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Note: this is fixed in version 9.


My question concerns the usage of NExpectation and Expectation and why I see the behavior I see in the following example.

First take some data and derive an EmpiricalDistribution:

data = {4, 104, 96, 80, 22, 76, 106, 18, 98, 44, 112, 78, 50, 120, 2, 6, 
        100, 10, 68, 80, 42, 66, 100, 58, 4, 76, 18, 102, 6, 16, 52, 32, 62, 
        36, 18, 4, 54, 98, 38, 74, 16, 22, 102, 2, 2, 4, 22, 72, 100, 82, 48, 
        16, 34, 44, 130, 50, 48, 74, 60, 96, 8, 118, 30, 58, 84, 4, 70, 66, 
        40, 14, 92, 68, 42, 56, 56, 16, 40, 12, 22, 26, 98, 4, 80, 100, 36, 
        88, 48, 26, 28, 94, 22, 26, 78, 16, 52, 8, 10, 2};

dist = EmpiricalDistribution[data];

You can plot PDFs and CDFs of the distribution:

Row[{DiscretePlot[PDF[dist, x], {x, data}, Joined -> True, ImageSize -> 300], 
     DiscretePlot[CDF[dist, x], {x, 0, Max@data, 1}, Joined -> True, ImageSize -> 300]}]

They look like this:

PDF & CDF plots

That covers the background. Now execute the following and it gets a little odd:

Expectation[X \[Conditioned] X > 4, X \[Distributed] dist]
NExpectation[X \[Conditioned] X > 4, X \[Distributed] dist]
N[Expectation[X \[Conditioned] X > 4, X \[Distributed] dist]]

620/11
NExpectation[X \[Conditioned] X > 4, X \[Distributed]DataDistribution[<<"Empirical">>, {51}]]
56.3636

So, what gives?

How come NExpectation[...] doesn't calculate an answer, but N[Expectation[...]] does? Clearly, Expectation handles EmpiricalDistribution without a problem. One would think that NExpectation would as well. Doesn't this seem odd? Just hoping that understanding why Mathematica does this might yield additional insights into Mathematica itself.

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That is weird. I think it might be a bug, because using HistogramDistribution works as expected in all 3 cases. –  rm -rf May 10 '12 at 20:56
1  
I guess you may add this to my Distributions bug list. –  Sjoerd C. de Vries May 10 '12 at 20:59
    
I wonder if somehow the equivalent of a tag set for NExpectation with EmpiricalDistribution got overlooked in its definition. –  Jagra May 10 '12 at 21:26
    
@Jagra Look at the TracePrint of NExpectation. For a kernel function it's extremely verbose. –  Sjoerd C. de Vries May 10 '12 at 22:10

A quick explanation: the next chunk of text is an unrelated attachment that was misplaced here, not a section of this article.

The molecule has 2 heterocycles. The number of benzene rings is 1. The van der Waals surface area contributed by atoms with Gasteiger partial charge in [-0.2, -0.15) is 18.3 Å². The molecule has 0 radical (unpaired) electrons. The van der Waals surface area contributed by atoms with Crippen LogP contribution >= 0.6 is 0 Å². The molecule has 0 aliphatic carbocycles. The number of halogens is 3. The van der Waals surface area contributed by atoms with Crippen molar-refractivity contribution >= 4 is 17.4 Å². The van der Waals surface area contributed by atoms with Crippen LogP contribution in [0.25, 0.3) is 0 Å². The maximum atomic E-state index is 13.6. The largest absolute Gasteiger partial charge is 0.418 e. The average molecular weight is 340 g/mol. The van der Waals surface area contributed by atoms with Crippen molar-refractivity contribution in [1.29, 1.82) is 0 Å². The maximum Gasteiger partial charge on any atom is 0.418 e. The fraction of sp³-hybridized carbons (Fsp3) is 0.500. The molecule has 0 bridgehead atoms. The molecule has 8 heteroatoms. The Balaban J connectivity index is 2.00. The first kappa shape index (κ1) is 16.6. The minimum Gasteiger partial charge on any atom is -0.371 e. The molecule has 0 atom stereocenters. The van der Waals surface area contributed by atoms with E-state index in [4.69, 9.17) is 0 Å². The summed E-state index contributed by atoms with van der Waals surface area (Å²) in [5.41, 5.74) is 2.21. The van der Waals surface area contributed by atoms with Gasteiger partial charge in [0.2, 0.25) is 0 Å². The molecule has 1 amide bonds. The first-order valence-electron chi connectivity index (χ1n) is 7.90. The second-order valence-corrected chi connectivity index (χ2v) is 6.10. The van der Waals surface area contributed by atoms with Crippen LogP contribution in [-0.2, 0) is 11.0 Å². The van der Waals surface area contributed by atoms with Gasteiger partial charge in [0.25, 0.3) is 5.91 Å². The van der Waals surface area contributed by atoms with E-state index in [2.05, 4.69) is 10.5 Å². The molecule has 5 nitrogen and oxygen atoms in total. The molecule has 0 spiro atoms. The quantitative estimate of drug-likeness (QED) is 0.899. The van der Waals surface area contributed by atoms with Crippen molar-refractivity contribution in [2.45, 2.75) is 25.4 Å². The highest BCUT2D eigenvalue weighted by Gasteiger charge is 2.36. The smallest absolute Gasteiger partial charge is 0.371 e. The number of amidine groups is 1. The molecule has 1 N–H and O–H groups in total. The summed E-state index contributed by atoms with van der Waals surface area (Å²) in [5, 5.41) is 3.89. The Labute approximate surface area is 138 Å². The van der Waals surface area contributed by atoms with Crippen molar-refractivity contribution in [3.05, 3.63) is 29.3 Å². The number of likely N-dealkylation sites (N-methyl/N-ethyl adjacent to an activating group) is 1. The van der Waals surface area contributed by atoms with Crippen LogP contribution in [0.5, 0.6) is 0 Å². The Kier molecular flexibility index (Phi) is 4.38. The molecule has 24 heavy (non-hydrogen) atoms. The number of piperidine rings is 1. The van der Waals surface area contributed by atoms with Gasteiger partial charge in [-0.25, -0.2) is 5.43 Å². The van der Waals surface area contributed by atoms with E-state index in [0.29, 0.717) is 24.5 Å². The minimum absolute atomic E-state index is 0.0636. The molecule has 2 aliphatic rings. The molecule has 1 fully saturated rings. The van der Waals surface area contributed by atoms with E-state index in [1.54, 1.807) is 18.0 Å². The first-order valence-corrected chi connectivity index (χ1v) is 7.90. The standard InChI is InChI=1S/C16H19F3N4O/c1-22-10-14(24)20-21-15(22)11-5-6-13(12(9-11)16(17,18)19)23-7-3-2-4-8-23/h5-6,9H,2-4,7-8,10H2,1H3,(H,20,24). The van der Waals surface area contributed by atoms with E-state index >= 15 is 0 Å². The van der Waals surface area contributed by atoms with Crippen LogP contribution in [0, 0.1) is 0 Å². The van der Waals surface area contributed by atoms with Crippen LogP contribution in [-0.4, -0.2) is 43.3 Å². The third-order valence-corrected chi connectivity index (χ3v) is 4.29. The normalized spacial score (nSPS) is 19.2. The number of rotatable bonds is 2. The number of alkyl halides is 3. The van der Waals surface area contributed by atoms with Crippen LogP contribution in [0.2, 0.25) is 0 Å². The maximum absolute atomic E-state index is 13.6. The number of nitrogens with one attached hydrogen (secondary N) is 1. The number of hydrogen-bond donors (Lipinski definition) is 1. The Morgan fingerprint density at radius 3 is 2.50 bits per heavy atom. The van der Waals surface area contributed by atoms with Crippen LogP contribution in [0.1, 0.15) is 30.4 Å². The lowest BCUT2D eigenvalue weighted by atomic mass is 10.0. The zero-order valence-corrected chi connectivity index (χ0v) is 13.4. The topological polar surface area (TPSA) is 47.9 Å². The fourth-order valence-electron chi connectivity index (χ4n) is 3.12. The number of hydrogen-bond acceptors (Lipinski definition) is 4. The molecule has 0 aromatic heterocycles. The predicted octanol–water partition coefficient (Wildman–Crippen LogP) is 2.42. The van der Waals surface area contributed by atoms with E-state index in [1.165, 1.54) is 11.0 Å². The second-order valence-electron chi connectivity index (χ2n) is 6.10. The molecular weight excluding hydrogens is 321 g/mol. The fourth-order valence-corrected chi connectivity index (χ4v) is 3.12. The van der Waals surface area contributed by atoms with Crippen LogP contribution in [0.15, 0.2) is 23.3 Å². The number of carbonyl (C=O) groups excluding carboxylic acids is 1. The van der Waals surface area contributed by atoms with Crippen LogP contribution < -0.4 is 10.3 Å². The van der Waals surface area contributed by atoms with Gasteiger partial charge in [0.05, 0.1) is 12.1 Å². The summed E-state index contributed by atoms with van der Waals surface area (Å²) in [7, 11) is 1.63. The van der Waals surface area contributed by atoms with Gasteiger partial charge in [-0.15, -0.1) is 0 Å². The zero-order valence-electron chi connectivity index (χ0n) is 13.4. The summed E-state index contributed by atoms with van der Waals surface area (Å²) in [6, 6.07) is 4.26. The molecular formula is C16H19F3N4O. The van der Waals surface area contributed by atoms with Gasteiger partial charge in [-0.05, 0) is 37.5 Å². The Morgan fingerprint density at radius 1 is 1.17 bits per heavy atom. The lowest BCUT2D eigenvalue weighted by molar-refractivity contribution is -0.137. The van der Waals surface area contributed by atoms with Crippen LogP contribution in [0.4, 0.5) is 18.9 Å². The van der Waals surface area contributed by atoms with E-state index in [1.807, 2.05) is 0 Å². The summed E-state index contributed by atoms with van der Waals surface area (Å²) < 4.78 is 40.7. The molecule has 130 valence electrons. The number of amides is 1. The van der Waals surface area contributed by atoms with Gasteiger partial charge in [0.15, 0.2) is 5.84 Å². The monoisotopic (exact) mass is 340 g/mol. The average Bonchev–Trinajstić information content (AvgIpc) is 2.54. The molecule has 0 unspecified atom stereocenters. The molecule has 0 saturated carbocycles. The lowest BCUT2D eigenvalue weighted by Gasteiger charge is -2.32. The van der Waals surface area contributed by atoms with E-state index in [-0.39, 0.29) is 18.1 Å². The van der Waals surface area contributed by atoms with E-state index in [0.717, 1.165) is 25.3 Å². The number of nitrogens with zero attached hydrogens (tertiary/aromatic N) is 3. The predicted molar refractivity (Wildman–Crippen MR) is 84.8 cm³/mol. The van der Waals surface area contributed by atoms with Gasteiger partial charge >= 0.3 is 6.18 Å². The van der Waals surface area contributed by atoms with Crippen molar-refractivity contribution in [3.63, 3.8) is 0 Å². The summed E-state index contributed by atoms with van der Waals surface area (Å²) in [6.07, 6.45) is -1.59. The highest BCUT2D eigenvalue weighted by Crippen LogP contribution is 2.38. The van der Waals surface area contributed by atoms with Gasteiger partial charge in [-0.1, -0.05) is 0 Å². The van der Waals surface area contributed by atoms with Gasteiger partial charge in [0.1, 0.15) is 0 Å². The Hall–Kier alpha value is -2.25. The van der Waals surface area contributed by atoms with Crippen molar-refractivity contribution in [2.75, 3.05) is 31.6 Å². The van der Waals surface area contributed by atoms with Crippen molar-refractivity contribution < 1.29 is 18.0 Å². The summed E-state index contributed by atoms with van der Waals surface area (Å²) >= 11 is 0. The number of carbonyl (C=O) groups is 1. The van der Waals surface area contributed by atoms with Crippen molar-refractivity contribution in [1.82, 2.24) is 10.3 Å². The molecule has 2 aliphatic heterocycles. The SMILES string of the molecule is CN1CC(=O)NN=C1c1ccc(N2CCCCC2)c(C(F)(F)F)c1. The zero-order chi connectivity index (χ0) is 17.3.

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1 Answer 1

up vote 10 down vote accepted

This isn't perhaps exactly what you are looking for but here are some points worth noting.

In version 8 NExpectation uses numerical integration and summation methods whereas N[Expectation[...]] uses direct integration or summation and then approximates numerically after the fact.

Though the idea is for data-distributions in M to behave just like regular distributions they are very different creatures under the hood. EmpiricalDistribution is perhaps the most different in that it is hard to categorize as discrete or continuous (whereas something like HistogramDistribution or SmoothKernelDistribution is continuous).

Taking both of these into consideration, general NExpectation methods won't work for EmpiricalDistribution directly out of the box. Expectations for EmpiricalDistribution are computed in the same way as those for raw lists of data. For example...

Expectation[f[x], x \[Distributed] Range[10]] == Expectation[f[x], 
   x \[Distributed]EmpiricalDistribution[Range[10]]]

==> True

This is effectively accomplished by simply mapping the function f over the list and taking the mean.

In my opinion there isn't a very good reason not to have a special case for NExpectation[EmpiricalDistribution[...]] that is effectively N[Expectation[EmpiricalDistribution[...]]]. It just isn't there in 8.

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Thanks for the insight. –  Jagra May 11 '12 at 12:29
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